Viewpoint: Repeal of HB116 is wrong

This past week, the Utah State Republican Convention voted 833-739 to ask the Utah legislature to repeal HB116, a guest-worker law that is only a few months old. The bill, which won’t take effect till 2013, gives undocumented immigrants the ability to continue working in the state if they submit to a criminal background check and pay a fine.

The repeal effort is primarily a Tea Party initiative that has divided the Utah GOP. It does not actually repeal HB116, but is meant by Tea Party supporters in Utah to send a message to GOP legislators who voted for the bill. It does not have any substantial support from the majority of Utahns, the Utah Republican Party or Utah Governor Gary Herbert.

The repeal goes against the view of the LDS Church, which issued a statement recently asking for “an approach where undocumented immigrants are allowed to square themselves with the law and continue to work without this necessarily leading to citizenship.”

It should be easy to see why so many are opposed to the repeal of the bill. HB116 is meant to offer a more compassionate solution to the issue of undocumented immigration in the state of Utah. While many people come to this state and this country illegally, a great many of them are not involved in any other crimes and obey the laws of the United States while living here. Furthermore, statistics show that undocumented immigrants pay taxes despite not being citizens. According to a study by the Institute on Taxation and Economic Policy, undocumented immigrants paid $11.2 billion in taxes in 2010.

One should also consider children of undocumented immigrants in this situation. There have been many stories of people in the United States who were brought in illegally during their childhoods and only find out that they are here illegally when reaching adulthood. These people, many of whom are productive individuals with plans for college and careers, are then put in danger of being deported from the only country they have known. It is not the fault of these individuals if their parents brought them here illegally as young children. As such, HB116 gives these people an opportunity to continue living in and contributing to the United States while being put on the road to citizenship.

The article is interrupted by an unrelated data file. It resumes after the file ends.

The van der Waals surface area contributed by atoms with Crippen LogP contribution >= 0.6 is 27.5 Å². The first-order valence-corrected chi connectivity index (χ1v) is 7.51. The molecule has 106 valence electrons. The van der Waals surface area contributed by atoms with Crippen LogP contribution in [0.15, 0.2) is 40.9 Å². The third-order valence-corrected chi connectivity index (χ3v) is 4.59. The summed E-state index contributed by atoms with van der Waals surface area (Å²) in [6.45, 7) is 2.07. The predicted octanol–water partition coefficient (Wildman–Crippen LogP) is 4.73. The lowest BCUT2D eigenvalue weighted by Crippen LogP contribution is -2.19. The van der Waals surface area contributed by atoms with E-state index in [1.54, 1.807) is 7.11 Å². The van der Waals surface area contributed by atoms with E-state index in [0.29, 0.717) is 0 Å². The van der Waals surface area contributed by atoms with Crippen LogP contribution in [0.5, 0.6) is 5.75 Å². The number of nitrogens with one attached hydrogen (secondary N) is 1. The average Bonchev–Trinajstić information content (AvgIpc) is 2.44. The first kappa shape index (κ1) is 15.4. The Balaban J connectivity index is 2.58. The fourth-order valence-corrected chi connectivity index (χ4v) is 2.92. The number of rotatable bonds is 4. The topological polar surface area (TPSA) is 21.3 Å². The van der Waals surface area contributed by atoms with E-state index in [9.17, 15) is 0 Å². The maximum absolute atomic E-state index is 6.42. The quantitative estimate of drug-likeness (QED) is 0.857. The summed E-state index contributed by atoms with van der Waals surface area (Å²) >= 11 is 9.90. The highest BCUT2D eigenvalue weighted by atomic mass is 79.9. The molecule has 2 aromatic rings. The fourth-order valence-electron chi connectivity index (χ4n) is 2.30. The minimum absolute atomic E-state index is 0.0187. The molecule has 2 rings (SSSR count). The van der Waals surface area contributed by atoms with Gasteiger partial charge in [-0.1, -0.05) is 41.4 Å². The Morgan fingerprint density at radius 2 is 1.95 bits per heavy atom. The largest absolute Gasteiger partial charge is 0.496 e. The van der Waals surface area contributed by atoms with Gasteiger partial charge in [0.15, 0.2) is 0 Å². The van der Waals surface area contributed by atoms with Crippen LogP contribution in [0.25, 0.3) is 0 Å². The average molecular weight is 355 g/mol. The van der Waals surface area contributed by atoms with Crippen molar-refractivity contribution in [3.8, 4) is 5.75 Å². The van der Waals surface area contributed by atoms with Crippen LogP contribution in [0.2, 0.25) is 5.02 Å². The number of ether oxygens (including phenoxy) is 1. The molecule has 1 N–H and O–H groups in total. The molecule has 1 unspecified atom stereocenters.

This decision also demonstrates the Utah GOP’s inability to think ahead further than the next election cycle. Recent surveys have shown that immigration actually doesn’t take that many jobs away from U.S. citizens, contrary to popular belief. With U.S. birth rates on the decline, our nation should begin experiencing worker shortages by the end of the decade. Therefore, our nation should be trying to keep the children of immigrants, illegal or not, here in the U.S. in order to keep our jobs filled and our economy competitive.

One should hope that the state legislators in the next session will resist the Tea Party’s strong arming and bullying. HB116 does not violate the Constitution, as supporters of the repeal might claim. And these same supporters have not elaborated on how exactly the Constitution is violated by the bill. Utah legislators should uphold basic civil rights for undocumented workers and recognize the contributions that guest workers are making and will be making to the state and the nation, regardless of status.